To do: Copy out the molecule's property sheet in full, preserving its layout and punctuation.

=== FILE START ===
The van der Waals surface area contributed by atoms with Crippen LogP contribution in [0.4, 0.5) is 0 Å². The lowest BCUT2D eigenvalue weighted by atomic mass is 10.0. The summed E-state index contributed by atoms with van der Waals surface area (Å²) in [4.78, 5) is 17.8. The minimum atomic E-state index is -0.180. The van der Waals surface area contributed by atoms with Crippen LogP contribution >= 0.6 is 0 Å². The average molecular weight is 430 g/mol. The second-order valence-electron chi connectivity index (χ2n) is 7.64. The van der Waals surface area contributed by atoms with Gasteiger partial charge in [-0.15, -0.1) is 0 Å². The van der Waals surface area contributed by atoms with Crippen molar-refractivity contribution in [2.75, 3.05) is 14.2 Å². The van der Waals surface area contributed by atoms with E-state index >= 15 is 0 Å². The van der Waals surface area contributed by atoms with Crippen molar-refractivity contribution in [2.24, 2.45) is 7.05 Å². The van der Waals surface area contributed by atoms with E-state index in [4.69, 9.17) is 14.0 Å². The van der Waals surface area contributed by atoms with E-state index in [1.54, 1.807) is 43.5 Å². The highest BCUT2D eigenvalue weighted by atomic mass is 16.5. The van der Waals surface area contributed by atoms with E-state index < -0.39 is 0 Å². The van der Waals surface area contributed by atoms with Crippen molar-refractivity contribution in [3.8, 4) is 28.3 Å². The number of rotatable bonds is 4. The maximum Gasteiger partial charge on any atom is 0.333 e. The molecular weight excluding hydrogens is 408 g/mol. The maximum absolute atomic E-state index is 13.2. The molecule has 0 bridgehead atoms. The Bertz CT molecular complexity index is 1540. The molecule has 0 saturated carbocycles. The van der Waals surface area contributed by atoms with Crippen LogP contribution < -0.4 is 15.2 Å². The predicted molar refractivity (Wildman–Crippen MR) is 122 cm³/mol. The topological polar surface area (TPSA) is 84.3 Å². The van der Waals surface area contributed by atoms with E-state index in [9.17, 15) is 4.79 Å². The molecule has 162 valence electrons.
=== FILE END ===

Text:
The van der Waals surface area contributed by atoms with Crippen LogP contribution in [0.4, 0.5) is 0 Å². The lowest BCUT2D eigenvalue weighted by atomic mass is 10.0. The summed E-state index contributed by atoms with van der Waals surface area (Å²) in [4.78, 5) is 17.8. The minimum atomic E-state index is -0.180. The van der Waals surface area contributed by atoms with Crippen LogP contribution >= 0.6 is 0 Å². The average molecular weight is 430 g/mol. The second-order valence-electron chi connectivity index (χ2n) is 7.64. The van der Waals surface area contributed by atoms with Gasteiger partial charge in [-0.15, -0.1) is 0 Å². The van der Waals surface area contributed by atoms with Crippen molar-refractivity contribution in [2.75, 3.05) is 14.2 Å². The van der Waals surface area contributed by atoms with E-state index >= 15 is 0 Å². The van der Waals surface area contributed by atoms with Crippen molar-refractivity contribution in [2.24, 2.45) is 7.05 Å². The van der Waals surface area contributed by atoms with E-state index in [4.69, 9.17) is 14.0 Å². The van der Waals surface area contributed by atoms with E-state index in [1.54, 1.807) is 43.5 Å². The highest BCUT2D eigenvalue weighted by atomic mass is 16.5. The van der Waals surface area contributed by atoms with E-state index < -0.39 is 0 Å². The van der Waals surface area contributed by atoms with Crippen molar-refractivity contribution in [3.8, 4) is 28.3 Å². The number of rotatable bonds is 4. The maximum Gasteiger partial charge on any atom is 0.333 e. The molecular weight excluding hydrogens is 408 g/mol. The maximum absolute atomic E-state index is 13.2. The molecule has 0 bridgehead atoms. The Bertz CT molecular complexity index is 1540. The molecule has 0 saturated carbocycles. The van der Waals surface area contributed by atoms with Crippen LogP contribution < -0.4 is 15.2 Å². The predicted molar refractivity (Wildman–Crippen MR) is 122 cm³/mol. The topological polar surface area (TPSA) is 84.3 Å². The van der Waals surface area contributed by atoms with E-state index in [9.17, 15) is 4.79 Å². The molecule has 162 valence electrons.